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Alternative namesBump on the eyelid; Stye
Most bumps on the eyelid are styes. A stye is an inflamed oil gland on the edge of your eyelid, where the lash meets the lid. It appears as a red, swollen bump that looks like a pimple. It is tender, especially to touch.
Causes, incidence, and risk factors
A stye is caused by bacteria from the skin that get into the hair follicle of the eyelash. Hair follicles contain oil glands that become inflamed from the bacteria. Styes are similar to common acne pimples that occur elsewhere on the skin. You may have more than one stye at the same time.
Styes usually develop over a few days and may drain and heal on their own. A stye can become a chalazion -- this is when an inflamed oil gland becomes fully blocked. If a chalazion gets large enough, it can cause trouble with your vision.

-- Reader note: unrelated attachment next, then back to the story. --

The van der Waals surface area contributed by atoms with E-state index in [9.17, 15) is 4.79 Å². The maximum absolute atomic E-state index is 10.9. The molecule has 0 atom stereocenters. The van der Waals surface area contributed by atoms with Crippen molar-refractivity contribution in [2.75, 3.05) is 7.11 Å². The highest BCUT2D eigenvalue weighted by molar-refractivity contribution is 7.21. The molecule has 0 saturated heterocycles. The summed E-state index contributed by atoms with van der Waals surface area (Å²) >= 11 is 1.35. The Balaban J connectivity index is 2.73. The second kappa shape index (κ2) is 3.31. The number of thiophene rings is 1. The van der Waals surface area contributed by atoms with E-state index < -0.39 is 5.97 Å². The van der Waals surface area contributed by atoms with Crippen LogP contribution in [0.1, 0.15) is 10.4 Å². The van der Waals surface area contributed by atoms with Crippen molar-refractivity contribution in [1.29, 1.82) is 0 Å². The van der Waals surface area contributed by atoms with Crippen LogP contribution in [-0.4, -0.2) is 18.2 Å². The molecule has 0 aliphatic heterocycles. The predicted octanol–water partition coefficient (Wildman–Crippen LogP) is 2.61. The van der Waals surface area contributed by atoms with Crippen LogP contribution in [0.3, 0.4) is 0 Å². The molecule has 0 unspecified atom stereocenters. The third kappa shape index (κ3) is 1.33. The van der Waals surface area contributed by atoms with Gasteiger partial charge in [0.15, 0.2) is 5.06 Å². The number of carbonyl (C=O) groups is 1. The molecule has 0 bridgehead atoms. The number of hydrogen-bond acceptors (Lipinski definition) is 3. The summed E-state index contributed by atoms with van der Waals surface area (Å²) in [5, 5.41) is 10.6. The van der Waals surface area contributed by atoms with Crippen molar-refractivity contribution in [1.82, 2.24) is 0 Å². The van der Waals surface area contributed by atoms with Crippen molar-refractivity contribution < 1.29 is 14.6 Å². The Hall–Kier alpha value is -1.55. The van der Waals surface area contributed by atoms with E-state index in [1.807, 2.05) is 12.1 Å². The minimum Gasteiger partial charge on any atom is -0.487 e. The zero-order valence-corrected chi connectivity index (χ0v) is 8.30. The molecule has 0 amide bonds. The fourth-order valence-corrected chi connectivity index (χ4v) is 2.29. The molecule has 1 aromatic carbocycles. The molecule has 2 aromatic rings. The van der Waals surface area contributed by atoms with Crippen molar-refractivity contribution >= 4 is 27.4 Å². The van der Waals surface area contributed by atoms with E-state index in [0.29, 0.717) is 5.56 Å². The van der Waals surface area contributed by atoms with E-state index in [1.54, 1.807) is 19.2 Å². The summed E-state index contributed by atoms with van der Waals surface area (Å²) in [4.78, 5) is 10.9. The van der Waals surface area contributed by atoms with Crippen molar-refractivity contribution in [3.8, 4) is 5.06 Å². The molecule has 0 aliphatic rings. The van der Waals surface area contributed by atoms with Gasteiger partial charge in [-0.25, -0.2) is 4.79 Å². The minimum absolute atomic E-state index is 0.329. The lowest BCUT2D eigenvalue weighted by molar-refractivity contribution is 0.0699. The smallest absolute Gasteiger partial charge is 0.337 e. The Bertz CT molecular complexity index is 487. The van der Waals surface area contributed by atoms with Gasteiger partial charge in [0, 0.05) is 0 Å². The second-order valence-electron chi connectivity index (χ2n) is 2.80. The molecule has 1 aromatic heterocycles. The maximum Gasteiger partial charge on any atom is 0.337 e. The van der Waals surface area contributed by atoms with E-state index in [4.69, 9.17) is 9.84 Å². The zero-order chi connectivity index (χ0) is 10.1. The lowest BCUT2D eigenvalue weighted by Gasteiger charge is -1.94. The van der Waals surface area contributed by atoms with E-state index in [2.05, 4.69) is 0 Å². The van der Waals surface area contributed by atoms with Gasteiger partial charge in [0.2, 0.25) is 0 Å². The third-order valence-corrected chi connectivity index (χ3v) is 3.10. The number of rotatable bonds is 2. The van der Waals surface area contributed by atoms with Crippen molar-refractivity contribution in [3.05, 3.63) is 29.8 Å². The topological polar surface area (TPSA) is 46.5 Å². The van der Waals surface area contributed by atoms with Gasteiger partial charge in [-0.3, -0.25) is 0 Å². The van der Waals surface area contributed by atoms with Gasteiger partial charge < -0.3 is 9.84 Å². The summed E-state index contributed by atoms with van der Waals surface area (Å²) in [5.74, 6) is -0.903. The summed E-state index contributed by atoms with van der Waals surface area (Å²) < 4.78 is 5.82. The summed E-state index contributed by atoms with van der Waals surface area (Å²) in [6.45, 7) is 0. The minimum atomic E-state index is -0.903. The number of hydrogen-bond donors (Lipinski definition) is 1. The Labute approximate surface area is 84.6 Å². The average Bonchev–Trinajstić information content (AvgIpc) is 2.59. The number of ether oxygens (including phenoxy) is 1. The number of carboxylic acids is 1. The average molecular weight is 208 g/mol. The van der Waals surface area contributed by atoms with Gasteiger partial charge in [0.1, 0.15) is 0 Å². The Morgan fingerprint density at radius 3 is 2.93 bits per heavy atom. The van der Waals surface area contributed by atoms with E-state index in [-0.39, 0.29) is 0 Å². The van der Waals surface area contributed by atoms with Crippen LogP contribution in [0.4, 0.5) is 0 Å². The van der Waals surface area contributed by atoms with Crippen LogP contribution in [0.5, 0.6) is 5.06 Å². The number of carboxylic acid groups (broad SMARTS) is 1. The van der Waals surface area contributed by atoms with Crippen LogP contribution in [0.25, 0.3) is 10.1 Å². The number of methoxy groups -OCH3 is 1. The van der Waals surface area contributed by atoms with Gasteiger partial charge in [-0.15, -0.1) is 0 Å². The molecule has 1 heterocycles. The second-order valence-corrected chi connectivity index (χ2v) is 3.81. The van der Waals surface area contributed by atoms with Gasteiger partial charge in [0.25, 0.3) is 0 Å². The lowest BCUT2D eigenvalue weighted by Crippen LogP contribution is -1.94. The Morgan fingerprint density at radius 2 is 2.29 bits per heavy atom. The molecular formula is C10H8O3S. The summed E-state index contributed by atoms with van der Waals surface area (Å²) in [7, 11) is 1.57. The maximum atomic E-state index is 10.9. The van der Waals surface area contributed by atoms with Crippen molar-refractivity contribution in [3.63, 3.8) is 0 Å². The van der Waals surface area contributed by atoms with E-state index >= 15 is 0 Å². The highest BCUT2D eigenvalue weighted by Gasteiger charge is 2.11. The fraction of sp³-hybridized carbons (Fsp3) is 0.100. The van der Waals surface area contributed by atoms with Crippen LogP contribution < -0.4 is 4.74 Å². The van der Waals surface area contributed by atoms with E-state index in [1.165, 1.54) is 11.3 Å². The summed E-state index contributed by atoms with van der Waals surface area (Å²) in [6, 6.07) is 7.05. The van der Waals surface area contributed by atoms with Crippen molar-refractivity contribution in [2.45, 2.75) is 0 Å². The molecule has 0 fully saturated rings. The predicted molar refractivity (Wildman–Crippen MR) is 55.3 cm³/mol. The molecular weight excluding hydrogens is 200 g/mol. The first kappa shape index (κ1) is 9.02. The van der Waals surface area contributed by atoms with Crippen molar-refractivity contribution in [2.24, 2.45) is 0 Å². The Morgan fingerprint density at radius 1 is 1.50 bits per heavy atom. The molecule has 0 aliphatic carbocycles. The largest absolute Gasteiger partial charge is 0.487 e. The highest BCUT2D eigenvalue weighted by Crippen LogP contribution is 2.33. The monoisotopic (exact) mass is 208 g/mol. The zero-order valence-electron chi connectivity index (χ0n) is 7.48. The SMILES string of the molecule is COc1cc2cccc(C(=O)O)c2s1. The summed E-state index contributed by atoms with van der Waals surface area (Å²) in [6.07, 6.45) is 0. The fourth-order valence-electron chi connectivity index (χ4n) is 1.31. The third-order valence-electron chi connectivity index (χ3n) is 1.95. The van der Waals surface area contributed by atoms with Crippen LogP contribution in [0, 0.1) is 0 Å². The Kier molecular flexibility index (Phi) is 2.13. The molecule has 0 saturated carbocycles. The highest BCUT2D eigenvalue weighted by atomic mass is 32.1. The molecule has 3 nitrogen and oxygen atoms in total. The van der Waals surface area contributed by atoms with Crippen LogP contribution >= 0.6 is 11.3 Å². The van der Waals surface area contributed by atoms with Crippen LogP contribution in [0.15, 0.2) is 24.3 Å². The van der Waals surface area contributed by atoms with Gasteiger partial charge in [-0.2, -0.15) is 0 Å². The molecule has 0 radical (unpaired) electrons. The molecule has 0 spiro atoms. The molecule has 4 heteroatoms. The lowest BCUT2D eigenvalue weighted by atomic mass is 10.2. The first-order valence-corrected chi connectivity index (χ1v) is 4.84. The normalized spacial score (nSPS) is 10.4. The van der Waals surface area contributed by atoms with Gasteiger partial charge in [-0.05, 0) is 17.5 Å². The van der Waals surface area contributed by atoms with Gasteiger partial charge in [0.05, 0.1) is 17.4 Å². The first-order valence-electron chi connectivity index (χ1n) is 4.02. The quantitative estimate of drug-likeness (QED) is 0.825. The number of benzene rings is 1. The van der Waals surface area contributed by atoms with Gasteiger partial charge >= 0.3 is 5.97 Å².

If you have blepharitis (see eye redness ), you are more likely to get styes.
Other possible eyelid bumps include:
In addition to the red, swollen bump, other possible symptoms include:
Signs and tests
A doctor can diagnose a stye just by looking at it. Special tests are usually not necessary.
Styes often resolve on their own. However, they may recur. The outcome is generally excellent with simple treatment.
Calling your health care provider
Call your doctor if:
Always wash your hands thoroughly before touching the skin around your eye. If you are susceptible to styes, it may help to carefully clean off excess oils from the edges of your lids.
Update Date: 11/14/2003Jacqueline A. Hart, M.D., Department of Internal Medicine, Newton-Wellesley Hospital, Boston, Ma., and Senior Medical Editor, A.D.A.M., Inc. Previously reviewed by Raymond S. Douglas M.D., Ph.D. Department of Ophthalmology, UCLA Medical Center, Los Angeles, CA. Review provided by VeriMed Healthcare Network (12/22/2002).
Last updated: Tue, 06 Jan 2009 00:20:03 GMT